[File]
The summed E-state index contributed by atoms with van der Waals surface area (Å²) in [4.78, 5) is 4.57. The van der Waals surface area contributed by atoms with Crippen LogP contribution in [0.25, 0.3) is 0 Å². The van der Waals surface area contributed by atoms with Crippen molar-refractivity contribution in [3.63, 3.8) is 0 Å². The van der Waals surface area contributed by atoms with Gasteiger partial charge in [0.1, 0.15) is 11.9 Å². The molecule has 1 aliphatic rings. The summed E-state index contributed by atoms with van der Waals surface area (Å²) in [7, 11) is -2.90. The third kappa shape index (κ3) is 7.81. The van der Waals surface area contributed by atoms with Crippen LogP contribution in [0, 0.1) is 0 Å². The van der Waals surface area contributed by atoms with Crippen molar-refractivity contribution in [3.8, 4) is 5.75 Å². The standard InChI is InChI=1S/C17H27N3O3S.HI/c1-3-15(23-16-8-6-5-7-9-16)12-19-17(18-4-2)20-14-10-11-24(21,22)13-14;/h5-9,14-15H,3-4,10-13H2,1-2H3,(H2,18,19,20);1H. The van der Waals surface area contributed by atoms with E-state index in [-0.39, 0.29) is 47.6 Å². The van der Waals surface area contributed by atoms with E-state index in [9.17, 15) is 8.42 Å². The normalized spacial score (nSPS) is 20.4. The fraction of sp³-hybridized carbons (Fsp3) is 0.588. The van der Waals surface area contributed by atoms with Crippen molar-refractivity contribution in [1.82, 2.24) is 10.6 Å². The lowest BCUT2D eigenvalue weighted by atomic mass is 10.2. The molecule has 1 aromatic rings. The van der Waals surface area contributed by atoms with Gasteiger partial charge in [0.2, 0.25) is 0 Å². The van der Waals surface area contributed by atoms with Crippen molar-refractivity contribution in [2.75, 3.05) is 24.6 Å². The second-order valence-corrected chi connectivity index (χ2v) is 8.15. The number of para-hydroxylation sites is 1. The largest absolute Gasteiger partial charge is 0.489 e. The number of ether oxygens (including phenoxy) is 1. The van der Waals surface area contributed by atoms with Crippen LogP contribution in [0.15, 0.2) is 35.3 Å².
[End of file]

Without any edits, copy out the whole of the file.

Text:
The summed E-state index contributed by atoms with van der Waals surface area (Å²) in [4.78, 5) is 4.57. The van der Waals surface area contributed by atoms with Crippen LogP contribution in [0.25, 0.3) is 0 Å². The van der Waals surface area contributed by atoms with Crippen molar-refractivity contribution in [3.63, 3.8) is 0 Å². The van der Waals surface area contributed by atoms with Gasteiger partial charge in [0.1, 0.15) is 11.9 Å². The molecule has 1 aliphatic rings. The summed E-state index contributed by atoms with van der Waals surface area (Å²) in [7, 11) is -2.90. The third kappa shape index (κ3) is 7.81. The van der Waals surface area contributed by atoms with Crippen LogP contribution in [0, 0.1) is 0 Å². The van der Waals surface area contributed by atoms with Crippen molar-refractivity contribution in [3.8, 4) is 5.75 Å². The standard InChI is InChI=1S/C17H27N3O3S.HI/c1-3-15(23-16-8-6-5-7-9-16)12-19-17(18-4-2)20-14-10-11-24(21,22)13-14;/h5-9,14-15H,3-4,10-13H2,1-2H3,(H2,18,19,20);1H. The van der Waals surface area contributed by atoms with E-state index in [-0.39, 0.29) is 47.6 Å². The van der Waals surface area contributed by atoms with E-state index in [9.17, 15) is 8.42 Å². The normalized spacial score (nSPS) is 20.4. The fraction of sp³-hybridized carbons (Fsp3) is 0.588. The van der Waals surface area contributed by atoms with Crippen molar-refractivity contribution in [1.82, 2.24) is 10.6 Å². The lowest BCUT2D eigenvalue weighted by atomic mass is 10.2. The molecule has 1 aromatic rings. The van der Waals surface area contributed by atoms with Gasteiger partial charge in [0.2, 0.25) is 0 Å². The van der Waals surface area contributed by atoms with Crippen molar-refractivity contribution in [2.75, 3.05) is 24.6 Å². The second-order valence-corrected chi connectivity index (χ2v) is 8.15. The number of para-hydroxylation sites is 1. The largest absolute Gasteiger partial charge is 0.489 e. The number of ether oxygens (including phenoxy) is 1. The van der Waals surface area contributed by atoms with Crippen LogP contribution in [0.15, 0.2) is 35.3 Å².